SAN FRANCISCO – VMware CEO Paul Maritz doesn’t have a reputation as a bombastic, hard-driving presenter. Rather, the bearded chief executive tends to present in a confident but understated style, well-researched and well thought-out. He’s not the kind of executive who seems to hang his hat on how he presents, but rather on what he says.
However, one could notice a certain additional tone of reservation and reflection in his brief presentation at VMworld 2012 here this week. It is, after all, his last presentation in his last week as CEO of VMware before he heads across the country to EMC, where he will serve as director of strategy.
An exciting change, sure. But one that obviously – as one of my press row colleagues adeptly noted – clearly was driven home to Maritz as he presented for the last time at CEO to the 20,000 or so customers, partner and employees at the company’s annual virtualization mega-event.
It’s not surprising that Maritz presentation looked back at the last 5 years, since Maritz first took the VMworld stage in 2008. “I have to really thank all of you for an incredible journey and what we’ve been able to achieve over the last since 2008,” Maritz told attendees.
To say there have been some pretty impressive changes in that time would be an understatement. In 2008, the CEO’s slide deck showed, about 25 per cent of all server workloads were running virtually. Today, that figure is more like 60 per cent, putting applications running on virtual machines firmly in the majority.
In 2008, the VMware community was 25,000 certified professionals. Today, that figure stands at 125,000.
They are changes that set the stage for the next wave of value delivered by virtualization, Maritz suggested. Of course, this wave that he sees is already well-represented in the VMware product line – encompassing company’s new strategy for extending server virtualization to data centre wide virtualization, and adding gravitas to client virtualization at a time when the long-available technology seems poised to truly come into its own.
Both changes are driven by what Maritz described as “the imperative to deliver new functionality and new experiences to both end users and end customers,” and not just to continue IT’s “50-year journey to automate most of the paper-based processes in business.”
“There’s going to have to be a fundamental innovation change,” Maritz advised. “These forces are going to have a really big impact over the next four years, and we’re going to get a lot more efficient about using existing IT to go after these new experiences.”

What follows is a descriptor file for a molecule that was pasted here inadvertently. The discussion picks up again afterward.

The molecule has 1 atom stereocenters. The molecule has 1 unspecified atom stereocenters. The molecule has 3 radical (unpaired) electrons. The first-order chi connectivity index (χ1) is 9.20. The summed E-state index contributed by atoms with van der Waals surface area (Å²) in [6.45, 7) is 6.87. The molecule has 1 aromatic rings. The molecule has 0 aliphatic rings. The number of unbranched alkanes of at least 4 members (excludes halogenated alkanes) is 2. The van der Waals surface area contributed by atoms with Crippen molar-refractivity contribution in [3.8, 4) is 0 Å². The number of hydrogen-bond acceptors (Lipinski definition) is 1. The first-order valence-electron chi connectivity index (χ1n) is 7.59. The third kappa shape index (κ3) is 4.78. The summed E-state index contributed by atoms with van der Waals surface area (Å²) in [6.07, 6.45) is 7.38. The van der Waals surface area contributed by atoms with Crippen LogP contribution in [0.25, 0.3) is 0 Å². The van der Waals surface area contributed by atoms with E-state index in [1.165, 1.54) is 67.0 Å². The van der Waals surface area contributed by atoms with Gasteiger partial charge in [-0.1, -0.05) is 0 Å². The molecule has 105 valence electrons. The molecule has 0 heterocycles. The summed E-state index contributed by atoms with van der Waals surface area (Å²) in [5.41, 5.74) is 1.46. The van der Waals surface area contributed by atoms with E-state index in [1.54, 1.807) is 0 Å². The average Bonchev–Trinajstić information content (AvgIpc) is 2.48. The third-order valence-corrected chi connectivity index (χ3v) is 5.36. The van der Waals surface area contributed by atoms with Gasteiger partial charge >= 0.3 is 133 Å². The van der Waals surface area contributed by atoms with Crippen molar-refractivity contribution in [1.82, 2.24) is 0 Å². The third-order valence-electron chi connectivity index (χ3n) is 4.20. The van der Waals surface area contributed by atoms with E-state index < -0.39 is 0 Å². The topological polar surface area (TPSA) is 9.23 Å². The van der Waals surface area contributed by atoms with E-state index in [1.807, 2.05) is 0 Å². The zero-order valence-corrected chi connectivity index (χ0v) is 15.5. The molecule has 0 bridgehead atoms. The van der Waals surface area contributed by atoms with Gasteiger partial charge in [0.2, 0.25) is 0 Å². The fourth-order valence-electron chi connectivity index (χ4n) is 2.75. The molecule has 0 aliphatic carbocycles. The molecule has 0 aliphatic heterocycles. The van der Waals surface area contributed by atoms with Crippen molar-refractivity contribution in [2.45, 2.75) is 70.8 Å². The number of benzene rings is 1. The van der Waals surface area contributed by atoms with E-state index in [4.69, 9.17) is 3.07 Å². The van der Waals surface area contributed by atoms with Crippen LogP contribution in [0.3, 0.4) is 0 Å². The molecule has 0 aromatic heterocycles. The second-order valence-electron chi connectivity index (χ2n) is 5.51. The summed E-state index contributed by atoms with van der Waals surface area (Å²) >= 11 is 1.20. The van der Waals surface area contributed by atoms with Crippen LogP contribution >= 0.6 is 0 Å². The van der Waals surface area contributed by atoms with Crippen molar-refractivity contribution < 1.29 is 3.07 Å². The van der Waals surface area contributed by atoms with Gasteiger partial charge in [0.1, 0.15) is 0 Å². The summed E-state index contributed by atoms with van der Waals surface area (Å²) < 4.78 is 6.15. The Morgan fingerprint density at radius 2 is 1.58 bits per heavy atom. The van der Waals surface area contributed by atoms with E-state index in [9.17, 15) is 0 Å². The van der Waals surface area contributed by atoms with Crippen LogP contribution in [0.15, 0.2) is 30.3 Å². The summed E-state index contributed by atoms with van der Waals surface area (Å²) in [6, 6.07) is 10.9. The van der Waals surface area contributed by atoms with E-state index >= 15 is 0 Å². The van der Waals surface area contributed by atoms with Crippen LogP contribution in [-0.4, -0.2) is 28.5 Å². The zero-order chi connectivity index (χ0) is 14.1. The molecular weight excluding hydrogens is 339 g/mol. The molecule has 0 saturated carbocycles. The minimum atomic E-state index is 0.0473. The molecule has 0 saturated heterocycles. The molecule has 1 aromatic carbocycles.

Indeed, Maritz and VMware seem to be thinking about the future of virtualization, and what it means in a world where Windows-based PCs aren’t the only endpoints IT has to think about. In a press conference after his final VMworld keynote, Maritz shared that VMware has working software in its labs that creates virtual machines on smartphones. The upshot for IT: it’s BYOD with a layer of abstraction. Personal data and corporate data still live on the same phone, but corporate data lives within the secured virtual machine, and can’t be accessed by applications the user downloads for personal reasons.
It’s a potential answer to the IT challenges of securing corporate resources in a world where many employees are bringing their own devices. But Maritz tacitly acknowledged that it may be too little, too late – perhaps the Pandora’s Box of BYOD has already been opened too far for users to be willing to accept “a schizophrenic phone in their pocket,” Maritz mused.
While Maritz’ mood was mostly reflective at VMworld, during the press conference, Maritz showed that although he might be departing VMware, his mind is still on the business, taking some time to dissect the strategy of his former employer and current competitor, Microsoft.
Maritz said that Microsoft’s virtualization strategy has always been “our product is good enough,” but suggested that “people’s expectations of what is needed is rapidly changing – particularly as VMware shifts its own focus to centre on virtualization across the data centre.
“This is not about a hypervisor – everyone’s got a hypervisor, and everyone gives it away for free,” Maritz said. “While they’re breathlessly announcing for the third straight release that they’re good enough for server virtualization, we’re announcing that the game’s changed.”